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29 August 2018

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Syrian refugees at Velika Kladusa refugee camp in Bosnia earlier in August 2018. Photograph: Attila Husejnow/SOPA Images/LightRocket via Getty Images

Migrants in Bosnia Risk All to Complete ‘The Game’ Before Winter Bites

Velika Kladusa (The Irish Times) – They call it “the game”, and its risks and rewards can be life-changing.

For thousands of migrants now gathered here in northwest Bosnia, winning the game
means reaching Italy or Austria – a promised land of safety and prosperity – after crossing Croatia and Slovenia undetected.

Losing means being sent back to a squalid Bosnian border camp at Velika Kladusa, or a derelict dormitory in nearby Bihac, which mark the start of this level of the game; for many it also brings robbery and violence and, for a few players, death.

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In some parts of Madagascar, children go to school because they receive food there but after school, they spend the rest of the day fetching water. Photo: IOM / Natalie Oren 2017

IOM: The Proximity Agency

Madagascar  (IOM) – As an Organization, we pride ourselves on the size of our footprint and for being close-to-the-ground. Yet, I would argue that what defines us is not so much our footprint, but rather how we implement proximity as a way of being, an everyday attitude, and the key marker of how we work. 

Our introductory public information material presents us as “highly decentralized”, which allows IOM, the UN Migration Agency, to be ‘’closer to where the needs are”. Our Director General, William Lacy Swing, often describes IOM as the “Proximity Agency”.  

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Mare: "There are people living here from all over the world and this makes Sydney culturally very diverse."

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IOM, the UN Migration Agency is organizing this event together with WaterLex, the University of Geneva, the Inter-American Development Bank, the Geneva Water Hub, UNHCR, and OHCHR.

This event will be livestreamed here.


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  • Reuters reported that IOM interviews with African migrants trapped on an Italian coast guard boat for nearly a week revealed claims by migrants that they were held by smugglers in Libya for up to two years and many had been beaten, tortured and raped.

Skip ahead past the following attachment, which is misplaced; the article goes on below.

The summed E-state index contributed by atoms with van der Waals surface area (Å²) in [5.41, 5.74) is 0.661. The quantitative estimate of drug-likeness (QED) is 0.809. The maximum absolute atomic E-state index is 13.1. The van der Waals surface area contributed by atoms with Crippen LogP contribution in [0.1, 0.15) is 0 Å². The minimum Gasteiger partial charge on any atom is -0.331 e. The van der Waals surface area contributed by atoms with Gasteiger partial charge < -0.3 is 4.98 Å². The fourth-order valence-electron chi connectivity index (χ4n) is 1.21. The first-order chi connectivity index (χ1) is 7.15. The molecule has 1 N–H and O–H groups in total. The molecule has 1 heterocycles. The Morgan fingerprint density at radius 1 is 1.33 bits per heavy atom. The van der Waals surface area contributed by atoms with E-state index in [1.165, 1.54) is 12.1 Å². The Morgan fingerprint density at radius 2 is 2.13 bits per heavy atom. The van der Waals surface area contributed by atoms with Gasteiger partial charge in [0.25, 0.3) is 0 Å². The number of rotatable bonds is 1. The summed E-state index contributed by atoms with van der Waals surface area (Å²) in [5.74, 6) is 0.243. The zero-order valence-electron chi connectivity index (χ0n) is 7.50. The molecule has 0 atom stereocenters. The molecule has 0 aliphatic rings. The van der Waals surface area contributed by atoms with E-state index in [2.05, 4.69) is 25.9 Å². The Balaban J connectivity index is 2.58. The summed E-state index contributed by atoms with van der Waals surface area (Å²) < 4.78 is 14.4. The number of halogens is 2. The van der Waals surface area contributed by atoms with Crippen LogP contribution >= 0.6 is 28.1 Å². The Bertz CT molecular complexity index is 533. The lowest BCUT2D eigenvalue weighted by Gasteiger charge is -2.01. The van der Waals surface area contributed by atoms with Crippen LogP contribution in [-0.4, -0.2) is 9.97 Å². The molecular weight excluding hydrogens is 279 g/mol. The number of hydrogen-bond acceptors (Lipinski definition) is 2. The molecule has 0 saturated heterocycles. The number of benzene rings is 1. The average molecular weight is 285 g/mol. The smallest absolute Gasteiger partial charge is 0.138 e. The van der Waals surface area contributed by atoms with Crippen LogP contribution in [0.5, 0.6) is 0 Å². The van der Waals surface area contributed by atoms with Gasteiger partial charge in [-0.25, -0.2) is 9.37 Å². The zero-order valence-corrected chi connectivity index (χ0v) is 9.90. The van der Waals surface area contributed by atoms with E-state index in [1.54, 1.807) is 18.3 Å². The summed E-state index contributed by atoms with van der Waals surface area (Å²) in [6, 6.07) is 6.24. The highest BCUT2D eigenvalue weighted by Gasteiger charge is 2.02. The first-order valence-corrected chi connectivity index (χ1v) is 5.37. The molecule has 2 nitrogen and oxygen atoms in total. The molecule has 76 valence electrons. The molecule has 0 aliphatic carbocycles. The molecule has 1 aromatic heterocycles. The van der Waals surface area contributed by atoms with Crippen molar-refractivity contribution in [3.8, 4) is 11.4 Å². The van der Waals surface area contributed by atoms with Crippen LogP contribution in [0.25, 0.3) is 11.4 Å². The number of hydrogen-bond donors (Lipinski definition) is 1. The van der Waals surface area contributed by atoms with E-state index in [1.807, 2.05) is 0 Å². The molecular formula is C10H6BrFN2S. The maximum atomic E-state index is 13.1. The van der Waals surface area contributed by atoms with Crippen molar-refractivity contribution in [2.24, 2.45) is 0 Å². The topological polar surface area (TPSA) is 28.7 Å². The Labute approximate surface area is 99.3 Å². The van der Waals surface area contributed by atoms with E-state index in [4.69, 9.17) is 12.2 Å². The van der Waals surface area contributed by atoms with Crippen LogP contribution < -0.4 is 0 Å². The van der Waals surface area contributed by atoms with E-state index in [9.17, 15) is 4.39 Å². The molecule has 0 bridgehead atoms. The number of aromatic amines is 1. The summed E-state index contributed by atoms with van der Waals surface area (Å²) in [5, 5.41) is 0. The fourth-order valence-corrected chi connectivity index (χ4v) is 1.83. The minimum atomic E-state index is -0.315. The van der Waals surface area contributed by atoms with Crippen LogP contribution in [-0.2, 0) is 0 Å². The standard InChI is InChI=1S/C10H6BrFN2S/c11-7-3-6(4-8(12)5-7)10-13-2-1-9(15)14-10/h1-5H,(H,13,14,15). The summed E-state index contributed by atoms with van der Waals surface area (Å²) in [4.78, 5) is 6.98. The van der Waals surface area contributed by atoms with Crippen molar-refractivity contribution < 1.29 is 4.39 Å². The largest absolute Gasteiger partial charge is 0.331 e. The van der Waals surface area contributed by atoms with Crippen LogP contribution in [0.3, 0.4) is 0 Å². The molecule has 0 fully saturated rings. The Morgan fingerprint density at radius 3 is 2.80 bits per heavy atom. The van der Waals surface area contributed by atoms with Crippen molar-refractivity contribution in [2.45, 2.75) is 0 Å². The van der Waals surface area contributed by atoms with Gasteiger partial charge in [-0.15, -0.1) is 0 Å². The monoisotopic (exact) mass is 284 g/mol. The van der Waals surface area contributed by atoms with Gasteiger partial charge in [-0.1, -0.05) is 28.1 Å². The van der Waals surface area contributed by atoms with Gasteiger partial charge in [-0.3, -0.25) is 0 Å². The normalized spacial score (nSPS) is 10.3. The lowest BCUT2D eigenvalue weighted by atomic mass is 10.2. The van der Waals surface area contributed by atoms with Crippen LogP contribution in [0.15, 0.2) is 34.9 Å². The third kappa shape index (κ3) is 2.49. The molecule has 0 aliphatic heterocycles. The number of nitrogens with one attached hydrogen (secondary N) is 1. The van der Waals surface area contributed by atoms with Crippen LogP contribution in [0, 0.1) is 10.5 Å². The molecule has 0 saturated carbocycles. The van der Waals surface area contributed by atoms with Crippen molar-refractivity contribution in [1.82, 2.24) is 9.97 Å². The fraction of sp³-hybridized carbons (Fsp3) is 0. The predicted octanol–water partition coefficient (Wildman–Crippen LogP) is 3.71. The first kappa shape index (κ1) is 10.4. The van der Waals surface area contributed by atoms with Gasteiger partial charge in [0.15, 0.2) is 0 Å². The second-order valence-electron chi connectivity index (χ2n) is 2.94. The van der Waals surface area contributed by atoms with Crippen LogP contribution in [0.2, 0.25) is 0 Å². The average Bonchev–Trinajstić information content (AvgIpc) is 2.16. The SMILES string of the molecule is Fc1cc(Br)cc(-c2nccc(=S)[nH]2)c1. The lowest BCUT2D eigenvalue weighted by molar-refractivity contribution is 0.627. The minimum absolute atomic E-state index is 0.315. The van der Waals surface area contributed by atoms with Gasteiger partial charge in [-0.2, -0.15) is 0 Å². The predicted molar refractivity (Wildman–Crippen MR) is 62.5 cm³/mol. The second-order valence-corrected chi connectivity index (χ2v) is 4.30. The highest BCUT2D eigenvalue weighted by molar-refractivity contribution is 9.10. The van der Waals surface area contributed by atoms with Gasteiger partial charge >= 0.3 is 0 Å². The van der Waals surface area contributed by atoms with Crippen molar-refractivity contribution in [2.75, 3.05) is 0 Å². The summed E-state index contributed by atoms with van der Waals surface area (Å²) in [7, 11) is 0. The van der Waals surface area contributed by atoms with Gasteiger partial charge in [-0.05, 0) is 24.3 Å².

• El Pais reported that around 50 migrants in a semi-inflatable boat pulled up on a busy beach in Cadiz on Spain’s southern coast on Sunday afternoon.
     
  • Euronews reported that faced with hyperinflation and a shortage of food and medicine, many Venezuelans have decided to leave their country by plane, boat, or even by foot. 
     
  • Sputnik reported that Brazil has reinforced border security in its northernmost state of Roraima due to the influx of migrants from Venezuela.
     
  • Reliefweb reported that Brazil has relocated 187 Venezuelans from Boa Vista, Roraima to other Brazilian states. Another one thousand Venezuelans are expected to be resettled in September.
     
  • Rudaw reported that Iraqi women and girls from Shingal living in displacement camps in Duhok province took part in a cycling race this week.
     
  • Brinkwire reported that aid workers have begged Britain not to forget almost one million Rohingya stranded in makeshift refugee settlements, one year after the mass exodus from Myanmar.
     
  • Apolitical reported about Flowminder, a Swedish non-profit that is using mobile phone data to track the movement of people after a crisis. 
     
  • Tolo News reported that officials from Afghanistan, Uzbekistan, Tajikistan, Turkmenistan and Pakistan gathered in Kabul on Tuesday to discuss the establishment of a joint regional network to fight human trafficking.
     
  • Zam published an op-ed which noted that African economic migrants who cross oceans in search for a better life are not desperate, but are instead hopeful.

  • The Greek Reporter reported that according to the BBC, the Moria camp on the Greek island of Lesvos is the ‘worst in the world’, with children as young as ten attempting suicide.
     
  • New Zealand Herald reported that South Korea has been described as “like London in the swinging sixties” by an immigration expert amid a rise in the number of Kiwis heading to the East Asian nation.
     
  • Huffington Post published an op-ed about how British employers can better reap the migration dividend for communities and themselves.